Fair trade artisan group credits Presbyterians with helping it reach milestone
July 2, 2016
Artisans from Peru, Cambodia, and other countries who have struggled with poverty most of their lives are celebrating a milestone. Partners for Just Trade (PJT), a nonprofit that connects artisans from impoverished areas with North American consumers, is commemorating its 10th anniversary this year.
PJT began as an initiative of Giddings-Lovejoy Presbytery and the Presbyterian Hunger Program when visiting Presbyterians began bringing handicrafts back to the United States for sale in churches. With strong support from PHP’s Joining Hands network in Peru, a dedicated group of volunteers, and Giddings-Lovejoy, the nonprofit has taken off, providing invaluable support for artisans seeking better wages and a better life.
“A small partnership created by a handful of Presbyterians visiting Peru blossomed into the growing nonprofit organization PJT is today,” said Cheryl Musch, PJT executive director. “National sales of our fair trade products are not just from Peru, but from in-need artisans in Cambodia, Haiti, and Egypt as well.”
Now, more than 15 artisan groups with over 200 artisans work with PJT through the Peruvian trade partner Bridge of Hope.
Presbyterian Hunger Program coordinator Ruth Farrell, who served as a mission co-worker in Peru, describes the
Bridge of Hope fair trade corridor as one of the biggest blessings of her life.
“I remember visiting a knitting cooperative, and the women were planning their campaign to get city water into their hillside. Prior to the cooperative, the group wanted to remain invisible, having moved to the hillside to escape years of political violence in Peru’s mountains,” she said. “Now, through their cooperative, the group proudly pointed out that they were paying municipal taxes and felt they deserved the water. As taxpaying citizens, they now had no need to be invisible and carried themselves differently.”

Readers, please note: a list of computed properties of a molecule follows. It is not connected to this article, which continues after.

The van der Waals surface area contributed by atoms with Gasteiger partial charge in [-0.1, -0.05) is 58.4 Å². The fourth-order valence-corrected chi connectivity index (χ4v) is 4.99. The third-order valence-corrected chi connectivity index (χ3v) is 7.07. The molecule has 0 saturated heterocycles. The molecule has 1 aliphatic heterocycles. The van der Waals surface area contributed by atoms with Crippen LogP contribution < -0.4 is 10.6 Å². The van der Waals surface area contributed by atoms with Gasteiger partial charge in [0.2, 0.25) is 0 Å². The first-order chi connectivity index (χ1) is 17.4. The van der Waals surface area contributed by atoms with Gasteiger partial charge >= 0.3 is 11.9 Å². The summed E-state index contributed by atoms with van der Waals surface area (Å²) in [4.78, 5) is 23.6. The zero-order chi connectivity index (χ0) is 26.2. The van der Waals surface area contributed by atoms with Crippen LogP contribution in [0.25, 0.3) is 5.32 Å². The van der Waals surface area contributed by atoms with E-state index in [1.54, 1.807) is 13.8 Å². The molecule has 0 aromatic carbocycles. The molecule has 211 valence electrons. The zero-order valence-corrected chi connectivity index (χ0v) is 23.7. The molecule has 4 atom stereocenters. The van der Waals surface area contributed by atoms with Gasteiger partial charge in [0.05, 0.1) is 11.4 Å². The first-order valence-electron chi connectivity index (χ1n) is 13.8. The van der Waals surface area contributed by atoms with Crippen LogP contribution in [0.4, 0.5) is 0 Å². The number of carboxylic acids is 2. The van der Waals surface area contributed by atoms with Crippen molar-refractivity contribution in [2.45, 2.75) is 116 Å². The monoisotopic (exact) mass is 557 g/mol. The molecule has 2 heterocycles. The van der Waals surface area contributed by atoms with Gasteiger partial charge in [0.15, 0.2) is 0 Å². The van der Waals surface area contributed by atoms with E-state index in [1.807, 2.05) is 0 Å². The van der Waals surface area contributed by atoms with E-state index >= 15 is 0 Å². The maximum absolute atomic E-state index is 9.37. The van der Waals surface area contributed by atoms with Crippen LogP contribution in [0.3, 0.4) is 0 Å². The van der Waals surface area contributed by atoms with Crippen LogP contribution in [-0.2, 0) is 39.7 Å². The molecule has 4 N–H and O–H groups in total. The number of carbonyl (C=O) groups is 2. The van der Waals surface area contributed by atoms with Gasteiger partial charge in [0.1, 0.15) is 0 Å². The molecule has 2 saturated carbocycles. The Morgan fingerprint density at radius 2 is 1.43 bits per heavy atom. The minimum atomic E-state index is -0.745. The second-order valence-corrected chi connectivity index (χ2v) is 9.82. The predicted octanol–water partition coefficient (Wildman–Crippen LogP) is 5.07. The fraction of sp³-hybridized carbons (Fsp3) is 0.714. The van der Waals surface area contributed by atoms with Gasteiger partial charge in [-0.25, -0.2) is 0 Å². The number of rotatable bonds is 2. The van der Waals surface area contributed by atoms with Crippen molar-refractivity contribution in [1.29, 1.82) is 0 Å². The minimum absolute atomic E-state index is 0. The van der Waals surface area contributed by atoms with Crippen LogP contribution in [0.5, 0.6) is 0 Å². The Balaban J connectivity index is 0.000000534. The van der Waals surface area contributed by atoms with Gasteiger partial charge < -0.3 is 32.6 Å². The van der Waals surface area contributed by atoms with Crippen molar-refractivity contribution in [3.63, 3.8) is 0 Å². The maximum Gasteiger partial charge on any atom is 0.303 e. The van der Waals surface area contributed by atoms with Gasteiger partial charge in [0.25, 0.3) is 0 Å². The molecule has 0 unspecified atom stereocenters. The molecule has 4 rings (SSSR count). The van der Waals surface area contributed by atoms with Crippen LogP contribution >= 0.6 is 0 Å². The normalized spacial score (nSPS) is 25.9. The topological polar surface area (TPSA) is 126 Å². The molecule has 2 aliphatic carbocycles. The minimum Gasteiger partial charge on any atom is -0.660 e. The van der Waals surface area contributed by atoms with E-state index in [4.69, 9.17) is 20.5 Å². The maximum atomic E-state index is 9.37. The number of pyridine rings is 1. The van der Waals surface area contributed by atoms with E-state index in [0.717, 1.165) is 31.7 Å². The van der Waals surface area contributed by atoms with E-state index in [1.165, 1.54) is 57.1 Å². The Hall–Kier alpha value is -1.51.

Farrell says the women working in the cooperative not only learned to organize their business, but were organizing the community as well.
“My initial reaction was to see all the reasons a fair traded corridor couldn’t work, but I learned to step out in faith and trust sisters and brothers in the communities of Peru and in Giddings-Lovejoy Presbytery who knew a better life for all was possible,” said Farrell. “Our Giddings-Lovejoy volunteers realized that to really make livelihoods sustainable for the artisans, they needed the stability of a non profit organization with paid staff.”
Started by a $7,000 One Great Hour of Sharing grant, PJT helps secure fair wages for the artisans, enabling them to provide food, shelter, and medicine for their families, educate their children, and reclaim dignity, according to Musch.
“Without the support of the Presbyterian Church (U.S.A.), particularly the Presbyterian Hunger Program, there would be no PJT,” she said. “PHP has provided ongoing support for our organization and our Joining Hands network partner in Peru. PJT grew out of PC(USA) initiatives and is really a daughter of the church.”
Rick Jones, Mission Communications Strategist, Presbyterian Mission Agency
Let us join in prayer for:
Rev. Dr. Anita Hendrix, Presbytery Leader
Rev. Terry Epling, Stated Clerk
Meg Krejci, Finance Manager and Information Technology Administrator
Jifeng Che, Bookkeeper
Christy Foster, Director of Camp and Retreat Ministries
Judy Pickett, Administrative Assistant for Constitutional Services and Office Manager
Cindy Corley, Administrative Assistant for Ministry Support and Resource Director
PC(USA) Agencies’ Staff
Let us pray
Lord, thank you for opportunities to help others, wherever they are. Let us not turn a blind eye or a deaf ear to needs around us but simply do acts of kindness and compassion in your name. Amen.